Alaskans were paying close attention in 2016 when a spring firestorm called Horse River burned over a Fairbanks-sized Alberta town resulting in unprecedented evacuation of 90,000 people with insurable losses over $3.77 billion so far. The disaster even had a negative impact on Canada’s National GDP–at 1.5 million acres it was the 3rd largest fire in Canada’s history. What have we learned from this catastrophic fire and can we co-exist with fire? Fire researcher Mike Flannigan, and Alberta’s fire science and prevention officer Cordy Tymstra teamed up on an important webinar for the AFSC last fall (watch it on our AFSC Vimeo Channel). Mike gave us a lot of additional insights into fire ecology: like the number of fires in Canada has doubled since the 1970’s, and spring fires are becoming increasingly important. Cordy provided intimate “behind-the-scenes” looks into decision-making and the challenges faced by fire managers. On May 5th, for example, the fire’s rate of spread was estimated at 2.86 km/hr (0.8 m/sec). The pyrocumulus clouds that developed deposited firebrands up to 35 km ahead of the main fire. Half of the discussion focused on recommendations from the after-action review: for example, Alberta moved their official fire season start up to March 1. They are going to review Incident Commander qualifications for WUI incidents and work on more ICS training for municipal cooperators. And they are going to ramp up their provincial FireSmart program. These are just a few. Watch the presentation: it will be an hour well-spent.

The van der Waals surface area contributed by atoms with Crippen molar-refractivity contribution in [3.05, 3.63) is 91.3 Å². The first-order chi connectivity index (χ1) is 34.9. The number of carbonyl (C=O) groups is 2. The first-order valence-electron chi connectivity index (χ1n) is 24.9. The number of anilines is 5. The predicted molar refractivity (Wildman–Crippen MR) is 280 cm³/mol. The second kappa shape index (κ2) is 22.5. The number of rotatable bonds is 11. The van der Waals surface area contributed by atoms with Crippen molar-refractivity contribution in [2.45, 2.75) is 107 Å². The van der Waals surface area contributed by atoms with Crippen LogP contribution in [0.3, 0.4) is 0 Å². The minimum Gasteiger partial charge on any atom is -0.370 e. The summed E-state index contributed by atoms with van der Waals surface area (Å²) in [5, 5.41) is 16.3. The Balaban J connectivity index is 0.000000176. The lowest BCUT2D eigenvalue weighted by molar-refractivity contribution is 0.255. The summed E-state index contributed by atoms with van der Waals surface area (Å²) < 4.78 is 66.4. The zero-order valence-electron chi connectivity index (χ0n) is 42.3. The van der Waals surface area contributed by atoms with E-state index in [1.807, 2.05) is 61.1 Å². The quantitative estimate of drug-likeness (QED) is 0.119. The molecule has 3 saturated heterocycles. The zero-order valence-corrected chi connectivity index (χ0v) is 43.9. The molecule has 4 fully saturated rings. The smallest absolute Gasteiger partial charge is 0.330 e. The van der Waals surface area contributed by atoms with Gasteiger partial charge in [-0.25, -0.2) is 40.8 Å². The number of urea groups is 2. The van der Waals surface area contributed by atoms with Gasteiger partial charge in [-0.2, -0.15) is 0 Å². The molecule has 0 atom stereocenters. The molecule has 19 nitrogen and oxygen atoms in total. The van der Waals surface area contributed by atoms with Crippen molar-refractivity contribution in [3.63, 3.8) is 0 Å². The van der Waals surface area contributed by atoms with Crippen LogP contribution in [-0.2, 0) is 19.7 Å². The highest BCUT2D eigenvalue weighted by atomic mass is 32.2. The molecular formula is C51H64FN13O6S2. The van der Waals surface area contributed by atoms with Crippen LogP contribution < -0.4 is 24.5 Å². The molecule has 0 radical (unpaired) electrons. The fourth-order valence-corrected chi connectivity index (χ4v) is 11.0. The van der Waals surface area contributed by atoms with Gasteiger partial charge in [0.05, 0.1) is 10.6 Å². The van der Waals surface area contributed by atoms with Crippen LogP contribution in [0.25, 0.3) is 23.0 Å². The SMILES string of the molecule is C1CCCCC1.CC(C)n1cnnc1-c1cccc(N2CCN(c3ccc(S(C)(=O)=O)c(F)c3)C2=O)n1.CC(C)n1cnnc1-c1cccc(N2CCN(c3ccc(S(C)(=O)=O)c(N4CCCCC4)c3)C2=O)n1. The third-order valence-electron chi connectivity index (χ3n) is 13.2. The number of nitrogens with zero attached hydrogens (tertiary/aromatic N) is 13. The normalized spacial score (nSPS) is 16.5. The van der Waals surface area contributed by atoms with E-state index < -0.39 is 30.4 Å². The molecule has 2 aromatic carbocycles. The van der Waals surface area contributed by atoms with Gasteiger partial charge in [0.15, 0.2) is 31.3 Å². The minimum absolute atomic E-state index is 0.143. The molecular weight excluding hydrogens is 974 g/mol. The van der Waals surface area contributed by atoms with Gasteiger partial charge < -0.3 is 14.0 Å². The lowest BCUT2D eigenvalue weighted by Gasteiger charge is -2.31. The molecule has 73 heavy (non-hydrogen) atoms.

Remotely-sensed data is a newcomer to the fire management scene. A few years ago the only satellites we were aware of were MODIS weather and Iridium communications ones. But things have changed! Check out this graphic NASA Program leader Hank Margolis showed at the recent ABoVE science workshop in Seattle: